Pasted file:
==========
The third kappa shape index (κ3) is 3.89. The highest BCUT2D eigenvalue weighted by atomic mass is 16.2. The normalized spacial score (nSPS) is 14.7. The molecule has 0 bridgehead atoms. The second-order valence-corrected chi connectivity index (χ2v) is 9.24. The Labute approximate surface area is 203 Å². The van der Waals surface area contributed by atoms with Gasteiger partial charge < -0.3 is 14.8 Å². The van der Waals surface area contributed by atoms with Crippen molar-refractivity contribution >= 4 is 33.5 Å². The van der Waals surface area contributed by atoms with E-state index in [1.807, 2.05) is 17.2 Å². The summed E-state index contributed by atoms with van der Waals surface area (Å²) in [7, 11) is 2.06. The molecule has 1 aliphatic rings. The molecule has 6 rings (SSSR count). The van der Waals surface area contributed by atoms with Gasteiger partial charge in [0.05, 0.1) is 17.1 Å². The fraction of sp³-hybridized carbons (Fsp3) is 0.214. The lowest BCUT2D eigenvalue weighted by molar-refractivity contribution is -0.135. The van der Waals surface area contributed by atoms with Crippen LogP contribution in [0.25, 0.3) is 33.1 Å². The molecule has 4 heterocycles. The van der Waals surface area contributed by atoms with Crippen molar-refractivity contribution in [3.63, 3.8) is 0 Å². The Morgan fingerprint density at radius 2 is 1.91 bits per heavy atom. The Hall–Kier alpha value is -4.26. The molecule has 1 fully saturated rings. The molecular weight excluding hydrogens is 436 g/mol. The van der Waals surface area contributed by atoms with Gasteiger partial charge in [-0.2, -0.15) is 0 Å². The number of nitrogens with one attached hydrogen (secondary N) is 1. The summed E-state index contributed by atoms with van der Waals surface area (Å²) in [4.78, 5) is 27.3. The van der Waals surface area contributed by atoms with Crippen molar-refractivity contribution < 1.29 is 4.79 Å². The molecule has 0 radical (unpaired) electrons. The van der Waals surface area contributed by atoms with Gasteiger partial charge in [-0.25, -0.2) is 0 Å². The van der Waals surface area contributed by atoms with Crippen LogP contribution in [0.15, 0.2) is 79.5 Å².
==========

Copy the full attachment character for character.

The third kappa shape index (κ3) is 3.89. The highest BCUT2D eigenvalue weighted by atomic mass is 16.2. The normalized spacial score (nSPS) is 14.7. The molecule has 0 bridgehead atoms. The second-order valence-corrected chi connectivity index (χ2v) is 9.24. The Labute approximate surface area is 203 Å². The van der Waals surface area contributed by atoms with Gasteiger partial charge < -0.3 is 14.8 Å². The van der Waals surface area contributed by atoms with Crippen molar-refractivity contribution >= 4 is 33.5 Å². The van der Waals surface area contributed by atoms with E-state index in [1.807, 2.05) is 17.2 Å². The summed E-state index contributed by atoms with van der Waals surface area (Å²) in [7, 11) is 2.06. The molecule has 1 aliphatic rings. The molecule has 6 rings (SSSR count). The van der Waals surface area contributed by atoms with Gasteiger partial charge in [0.05, 0.1) is 17.1 Å². The fraction of sp³-hybridized carbons (Fsp3) is 0.214. The lowest BCUT2D eigenvalue weighted by molar-refractivity contribution is -0.135. The van der Waals surface area contributed by atoms with Crippen LogP contribution in [0.25, 0.3) is 33.1 Å². The molecule has 4 heterocycles. The van der Waals surface area contributed by atoms with Crippen molar-refractivity contribution in [3.63, 3.8) is 0 Å². The Morgan fingerprint density at radius 2 is 1.91 bits per heavy atom. The Hall–Kier alpha value is -4.26. The molecule has 1 fully saturated rings. The molecular weight excluding hydrogens is 436 g/mol. The van der Waals surface area contributed by atoms with Gasteiger partial charge in [-0.2, -0.15) is 0 Å². The number of nitrogens with one attached hydrogen (secondary N) is 1. The summed E-state index contributed by atoms with van der Waals surface area (Å²) in [4.78, 5) is 27.3. The van der Waals surface area contributed by atoms with Crippen molar-refractivity contribution < 1.29 is 4.79 Å². The molecule has 0 radical (unpaired) electrons. The van der Waals surface area contributed by atoms with Gasteiger partial charge in [-0.25, -0.2) is 0 Å². The van der Waals surface area contributed by atoms with Crippen LogP contribution in [0.15, 0.2) is 79.5 Å².